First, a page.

Contract as Voluntary Commutative Justice
77 Pages Posted: 8 Feb 2019 Last revised: 2 Jan 2021
Date Written: January 28, 2019
Whenever a court enforces a bargain, it does so against someone who regrets having made it. Why should he be bound? Our thesis is that, in principle, a contract of exchange should be enforced when it is economically fair and voluntary. It is economically fair when the performance that each party is to make is equivalent in economic value to the one that he is to receive. It is voluntary when each party receives something that he deems to be of greater personal value to him than what he gives in return. If not, he should only be bound when it would be economically unfair to the other party to release him. Our theory is a modern version of Aristotle’s description of contract as voluntary commutative justice. We show how that idea can be made precise using the insights of modern economics. We show how it can explain the principal legal doctrines that govern when a contract of exchange is enforced: unconscionability, liquidated damages, consideration, impracticability, mistake and frustration of purpose.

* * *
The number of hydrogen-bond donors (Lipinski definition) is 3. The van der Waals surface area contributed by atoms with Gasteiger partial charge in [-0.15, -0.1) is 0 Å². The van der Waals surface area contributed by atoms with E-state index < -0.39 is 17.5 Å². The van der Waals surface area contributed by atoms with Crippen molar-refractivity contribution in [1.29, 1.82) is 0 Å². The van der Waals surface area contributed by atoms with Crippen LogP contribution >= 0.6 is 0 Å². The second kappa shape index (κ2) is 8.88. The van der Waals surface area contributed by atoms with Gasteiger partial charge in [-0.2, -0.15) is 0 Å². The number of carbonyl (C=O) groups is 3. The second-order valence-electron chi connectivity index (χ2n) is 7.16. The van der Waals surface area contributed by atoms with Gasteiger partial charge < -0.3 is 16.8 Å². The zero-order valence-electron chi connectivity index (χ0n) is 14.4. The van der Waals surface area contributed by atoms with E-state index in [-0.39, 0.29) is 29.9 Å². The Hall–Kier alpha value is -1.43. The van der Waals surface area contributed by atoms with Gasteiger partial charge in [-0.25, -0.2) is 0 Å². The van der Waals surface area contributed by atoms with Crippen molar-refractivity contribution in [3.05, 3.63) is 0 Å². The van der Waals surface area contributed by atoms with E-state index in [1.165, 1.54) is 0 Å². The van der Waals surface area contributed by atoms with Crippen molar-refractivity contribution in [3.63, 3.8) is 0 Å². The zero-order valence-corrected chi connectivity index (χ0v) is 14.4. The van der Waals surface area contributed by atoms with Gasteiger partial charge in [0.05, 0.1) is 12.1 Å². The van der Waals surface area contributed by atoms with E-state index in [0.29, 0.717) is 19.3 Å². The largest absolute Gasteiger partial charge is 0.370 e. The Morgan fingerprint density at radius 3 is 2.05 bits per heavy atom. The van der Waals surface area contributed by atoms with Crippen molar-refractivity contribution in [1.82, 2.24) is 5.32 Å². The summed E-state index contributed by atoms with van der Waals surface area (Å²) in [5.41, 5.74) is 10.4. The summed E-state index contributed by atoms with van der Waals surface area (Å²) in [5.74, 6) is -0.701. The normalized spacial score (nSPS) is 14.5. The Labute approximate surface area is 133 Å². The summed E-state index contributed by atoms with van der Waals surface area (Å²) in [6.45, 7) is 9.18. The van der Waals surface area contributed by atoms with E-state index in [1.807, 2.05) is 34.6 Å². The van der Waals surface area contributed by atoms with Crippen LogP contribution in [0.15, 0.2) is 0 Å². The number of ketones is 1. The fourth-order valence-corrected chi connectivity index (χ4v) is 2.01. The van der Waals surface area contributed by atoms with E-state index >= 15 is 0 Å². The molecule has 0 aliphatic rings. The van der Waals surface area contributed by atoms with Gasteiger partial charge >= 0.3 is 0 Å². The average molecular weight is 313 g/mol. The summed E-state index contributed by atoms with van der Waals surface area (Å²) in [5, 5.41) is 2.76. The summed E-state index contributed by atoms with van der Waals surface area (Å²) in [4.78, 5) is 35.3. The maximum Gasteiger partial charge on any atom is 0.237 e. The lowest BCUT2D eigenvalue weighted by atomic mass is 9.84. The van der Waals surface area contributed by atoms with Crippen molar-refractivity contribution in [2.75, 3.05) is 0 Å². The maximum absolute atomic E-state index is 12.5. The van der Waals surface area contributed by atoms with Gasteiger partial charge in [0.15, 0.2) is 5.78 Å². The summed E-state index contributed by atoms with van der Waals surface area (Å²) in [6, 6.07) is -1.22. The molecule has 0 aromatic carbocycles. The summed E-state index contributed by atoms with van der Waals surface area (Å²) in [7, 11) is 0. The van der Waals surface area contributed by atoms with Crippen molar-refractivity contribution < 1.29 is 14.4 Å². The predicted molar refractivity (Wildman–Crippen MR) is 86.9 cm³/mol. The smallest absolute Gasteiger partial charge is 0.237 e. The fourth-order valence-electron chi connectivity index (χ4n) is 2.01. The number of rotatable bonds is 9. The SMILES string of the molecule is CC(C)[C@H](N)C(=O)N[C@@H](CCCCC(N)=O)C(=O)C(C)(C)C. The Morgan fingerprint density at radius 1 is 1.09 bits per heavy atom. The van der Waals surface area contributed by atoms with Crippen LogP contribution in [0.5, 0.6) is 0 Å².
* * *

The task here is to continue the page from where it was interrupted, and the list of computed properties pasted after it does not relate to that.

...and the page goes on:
Keywords: Aristotle, Will Theory, Law and Economics, Voluntary Commutative Justice
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